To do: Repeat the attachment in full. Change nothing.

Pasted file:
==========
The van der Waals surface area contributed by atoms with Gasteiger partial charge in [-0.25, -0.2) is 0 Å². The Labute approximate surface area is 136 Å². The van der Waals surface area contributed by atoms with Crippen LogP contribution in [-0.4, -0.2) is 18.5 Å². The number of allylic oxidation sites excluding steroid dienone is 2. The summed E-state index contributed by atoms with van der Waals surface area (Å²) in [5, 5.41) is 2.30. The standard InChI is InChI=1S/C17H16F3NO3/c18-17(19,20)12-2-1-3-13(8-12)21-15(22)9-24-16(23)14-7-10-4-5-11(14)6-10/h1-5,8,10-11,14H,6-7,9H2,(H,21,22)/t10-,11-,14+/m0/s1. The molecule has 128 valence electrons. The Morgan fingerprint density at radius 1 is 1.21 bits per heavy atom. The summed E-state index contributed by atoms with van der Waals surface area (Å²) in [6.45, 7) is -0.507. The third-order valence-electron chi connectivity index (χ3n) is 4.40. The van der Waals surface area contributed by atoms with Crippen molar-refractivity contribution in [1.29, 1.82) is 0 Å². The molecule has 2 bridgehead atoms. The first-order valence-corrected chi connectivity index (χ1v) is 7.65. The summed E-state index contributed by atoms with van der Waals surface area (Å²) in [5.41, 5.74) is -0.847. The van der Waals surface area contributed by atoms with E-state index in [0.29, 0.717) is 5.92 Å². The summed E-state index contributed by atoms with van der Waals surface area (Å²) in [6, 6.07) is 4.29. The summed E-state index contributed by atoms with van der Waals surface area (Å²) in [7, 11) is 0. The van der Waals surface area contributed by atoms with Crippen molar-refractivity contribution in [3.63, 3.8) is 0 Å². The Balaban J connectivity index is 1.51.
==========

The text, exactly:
The van der Waals surface area contributed by atoms with Gasteiger partial charge in [-0.25, -0.2) is 0 Å². The Labute approximate surface area is 136 Å². The van der Waals surface area contributed by atoms with Crippen LogP contribution in [-0.4, -0.2) is 18.5 Å². The number of allylic oxidation sites excluding steroid dienone is 2. The summed E-state index contributed by atoms with van der Waals surface area (Å²) in [5, 5.41) is 2.30. The standard InChI is InChI=1S/C17H16F3NO3/c18-17(19,20)12-2-1-3-13(8-12)21-15(22)9-24-16(23)14-7-10-4-5-11(14)6-10/h1-5,8,10-11,14H,6-7,9H2,(H,21,22)/t10-,11-,14+/m0/s1. The molecule has 128 valence electrons. The Morgan fingerprint density at radius 1 is 1.21 bits per heavy atom. The summed E-state index contributed by atoms with van der Waals surface area (Å²) in [6.45, 7) is -0.507. The third-order valence-electron chi connectivity index (χ3n) is 4.40. The van der Waals surface area contributed by atoms with Crippen molar-refractivity contribution in [1.29, 1.82) is 0 Å². The molecule has 2 bridgehead atoms. The first-order valence-corrected chi connectivity index (χ1v) is 7.65. The summed E-state index contributed by atoms with van der Waals surface area (Å²) in [5.41, 5.74) is -0.847. The van der Waals surface area contributed by atoms with E-state index in [0.29, 0.717) is 5.92 Å². The summed E-state index contributed by atoms with van der Waals surface area (Å²) in [6, 6.07) is 4.29. The summed E-state index contributed by atoms with van der Waals surface area (Å²) in [7, 11) is 0. The van der Waals surface area contributed by atoms with Crippen molar-refractivity contribution in [3.63, 3.8) is 0 Å². The Balaban J connectivity index is 1.51.